Specific Travel Services (Logo) Signs
Logo signs guide motorists to specific gas, food, lodging, camping and attraction locations along Virginia’s interstates and limited-access highways.
Participants pay an annual fee per sign for each mainline (which includes ramp) and trailblazer sign, depending on the traffic volume at the interchange. Directional Signing Program LLC (DSP) is responsible for all costs associated with the construction and maintenance of logo signs.
Logo program participants can have DSP fabricate the logo plate, or the customer can provide their own logo plate (to be attached to the blue background panel).
As directed by Chapter 491 of the Virginia Acts of Assembly – 2005 Session (Senate Bill 813) – VDOT reviewed its Logo Sign Program’s fee structure to ensure the program is not used to generate excess revenue beyond a 10 percent margin to operate the IDSP.
The Commonwealth Transportation Board approved VDOT's recommended fees on June 16, 2005.
Tourist-Oriented Directional Signs (TODS)
TODS are used along roads that do not have limited access, such as most primary and secondary highways, to guide motorists to businesses, services, recreation and other facilities nearby.
TODS participants pay an application fee, as well as an annual fee for each sign panel. DSP is responsible for all costs associated with the construction and maintenance of the TODS structures.
Supplemental Guide Signs (SGS)
SGS direct motorists to specific cultural, recreational, historical, governmental, educational, military and other sites of similar interest on limited access, primary, or secondary roadways.
Commercial customers pay an annual fee to assist in the administration of the IDSP and are also responsible for all costs associated with the fabrication, installation and maintenance of their sign. The fee structure exempts nonprofit and governmental entities from paying annual fees.
However, these entities are required to pay the cost to fabricate, install, maintain and replace the SGS.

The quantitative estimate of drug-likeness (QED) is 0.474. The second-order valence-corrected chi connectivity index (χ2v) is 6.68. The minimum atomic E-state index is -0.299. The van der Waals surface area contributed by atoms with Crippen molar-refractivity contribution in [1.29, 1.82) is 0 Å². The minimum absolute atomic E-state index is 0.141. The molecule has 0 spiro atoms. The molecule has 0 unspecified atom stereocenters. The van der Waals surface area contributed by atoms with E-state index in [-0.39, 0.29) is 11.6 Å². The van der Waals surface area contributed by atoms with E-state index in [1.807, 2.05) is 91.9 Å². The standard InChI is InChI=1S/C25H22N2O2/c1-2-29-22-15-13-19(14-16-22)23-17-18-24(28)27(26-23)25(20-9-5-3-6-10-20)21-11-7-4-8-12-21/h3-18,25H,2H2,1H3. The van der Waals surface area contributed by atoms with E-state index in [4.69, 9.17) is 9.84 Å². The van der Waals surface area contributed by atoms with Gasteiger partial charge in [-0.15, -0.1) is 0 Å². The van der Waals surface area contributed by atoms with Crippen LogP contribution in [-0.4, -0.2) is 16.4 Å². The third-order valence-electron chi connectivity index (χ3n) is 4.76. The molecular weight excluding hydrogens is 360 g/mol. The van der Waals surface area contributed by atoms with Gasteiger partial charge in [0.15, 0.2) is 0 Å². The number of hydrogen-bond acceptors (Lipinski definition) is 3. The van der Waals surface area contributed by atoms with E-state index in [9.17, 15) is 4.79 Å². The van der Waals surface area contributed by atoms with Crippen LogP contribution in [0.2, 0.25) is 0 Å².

SGS may have a green, brown, or blue background:
- Tourist information centers, police, and Department of Motor Vehicles signs are on blue backgrounds
- Destinations that are recreational, historical, or cultural are placed on brown backgrounds
- Schools, other government facilities, colleges and universities are placed on green backgrounds
General Motorists Service Signs (GMSS)
GMSS use standard symbols to advise motorists of participating facilities nearby.
The facility requesting the GMSS pays for fabrication and installation of the sign.
However, VDOT maintains the GMSS program with IDSP funds.
Historical markers along VDOT’s right of way are also under the umbrella of the IDSP.
Moving forward, DSP will be responsible for the installation and maintenance of historical markers on VDOT right of way.
However, the Department of Historic Resources (DHR) oversees the approval, location, and content of the historical markers.
Visit the DHR at https://www.dhr.virginia.gov/highway-markers/ for more information on applying for a historical marker.
Programs Outside The IDSP
Community Wayfinding Sign (CWS) and Community Gateway Sign (CGS) Programs
The CWS and CGS Programs are specialty programs not directly associated with the IDSP or the IDSP contractor, but are managed by the IDSP team. Wayfinding programs and Gateway signs are considered an integral part of promoting tourism and competing for economic benefits.
A well-crafted wayfinding sign system provides an opportunity to educate and inspire the travelling public and promote visitation to some of Virginia’s great destinations. With this understanding, VDOT collaborated with industry stakeholders to develop the Community Wayfinding Sign Program Manual.
The manual provides specific guidance on how to develop and implement wayfinding sign programs on the VDOT road network. It builds upon the guidance provided in the Manual of Uniform Traffic Control Devices (MUTCD) and offers supplementary policies, procedures, and guidelines unique to Virginia so wayfinding signs can coexist with other essential directional and guide signs.
Gateway signs may be developed as part of a comprehensive Community Wayfinding system or may be developed separately without wayfinding signs in accordance with our Gateway Sign Guidance Document. VDOT encourages the use of the Community Wayfinding Manual and Gateway Sign Guidance Document and offers support and guidance to those communities interested in the development of a wayfinding or gateway program. Both programs (CWS and CGS) are implemented under the auspices of a Local VDOT Land Use Permit.